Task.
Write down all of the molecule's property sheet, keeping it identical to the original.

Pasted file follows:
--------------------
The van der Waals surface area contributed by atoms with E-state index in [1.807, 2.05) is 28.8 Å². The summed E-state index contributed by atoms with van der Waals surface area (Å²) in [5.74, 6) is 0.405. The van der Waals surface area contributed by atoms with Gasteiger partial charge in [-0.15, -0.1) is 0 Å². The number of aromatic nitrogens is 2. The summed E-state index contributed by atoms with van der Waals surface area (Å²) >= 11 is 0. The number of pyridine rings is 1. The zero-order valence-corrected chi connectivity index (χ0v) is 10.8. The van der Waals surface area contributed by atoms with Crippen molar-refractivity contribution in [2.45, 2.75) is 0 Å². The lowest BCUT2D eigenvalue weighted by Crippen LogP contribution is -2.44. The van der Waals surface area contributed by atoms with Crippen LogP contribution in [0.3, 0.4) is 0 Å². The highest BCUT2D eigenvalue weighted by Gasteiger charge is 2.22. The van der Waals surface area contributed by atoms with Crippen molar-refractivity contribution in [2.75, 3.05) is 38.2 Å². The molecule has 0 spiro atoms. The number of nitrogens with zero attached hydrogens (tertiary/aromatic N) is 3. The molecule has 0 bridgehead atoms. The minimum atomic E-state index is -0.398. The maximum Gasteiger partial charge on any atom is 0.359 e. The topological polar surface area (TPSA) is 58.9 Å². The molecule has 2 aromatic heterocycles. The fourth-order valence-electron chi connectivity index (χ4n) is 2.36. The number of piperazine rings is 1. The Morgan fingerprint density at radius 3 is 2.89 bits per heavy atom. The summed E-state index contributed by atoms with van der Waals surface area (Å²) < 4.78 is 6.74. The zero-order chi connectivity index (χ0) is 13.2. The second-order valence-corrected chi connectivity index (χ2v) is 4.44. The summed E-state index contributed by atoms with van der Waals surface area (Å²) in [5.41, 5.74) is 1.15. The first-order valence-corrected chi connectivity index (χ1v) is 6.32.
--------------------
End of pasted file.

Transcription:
The van der Waals surface area contributed by atoms with E-state index in [1.807, 2.05) is 28.8 Å². The summed E-state index contributed by atoms with van der Waals surface area (Å²) in [5.74, 6) is 0.405. The van der Waals surface area contributed by atoms with Gasteiger partial charge in [-0.15, -0.1) is 0 Å². The number of aromatic nitrogens is 2. The summed E-state index contributed by atoms with van der Waals surface area (Å²) >= 11 is 0. The number of pyridine rings is 1. The zero-order valence-corrected chi connectivity index (χ0v) is 10.8. The van der Waals surface area contributed by atoms with Crippen molar-refractivity contribution in [2.45, 2.75) is 0 Å². The lowest BCUT2D eigenvalue weighted by Crippen LogP contribution is -2.44. The van der Waals surface area contributed by atoms with Crippen LogP contribution in [0.3, 0.4) is 0 Å². The highest BCUT2D eigenvalue weighted by Gasteiger charge is 2.22. The van der Waals surface area contributed by atoms with Crippen molar-refractivity contribution in [2.75, 3.05) is 38.2 Å². The molecule has 0 spiro atoms. The number of nitrogens with zero attached hydrogens (tertiary/aromatic N) is 3. The molecule has 0 bridgehead atoms. The minimum atomic E-state index is -0.398. The maximum Gasteiger partial charge on any atom is 0.359 e. The topological polar surface area (TPSA) is 58.9 Å². The molecule has 2 aromatic heterocycles. The fourth-order valence-electron chi connectivity index (χ4n) is 2.36. The number of piperazine rings is 1. The Morgan fingerprint density at radius 3 is 2.89 bits per heavy atom. The summed E-state index contributed by atoms with van der Waals surface area (Å²) < 4.78 is 6.74. The zero-order chi connectivity index (χ0) is 13.2. The second-order valence-corrected chi connectivity index (χ2v) is 4.44. The summed E-state index contributed by atoms with van der Waals surface area (Å²) in [5.41, 5.74) is 1.15. The first-order valence-corrected chi connectivity index (χ1v) is 6.32.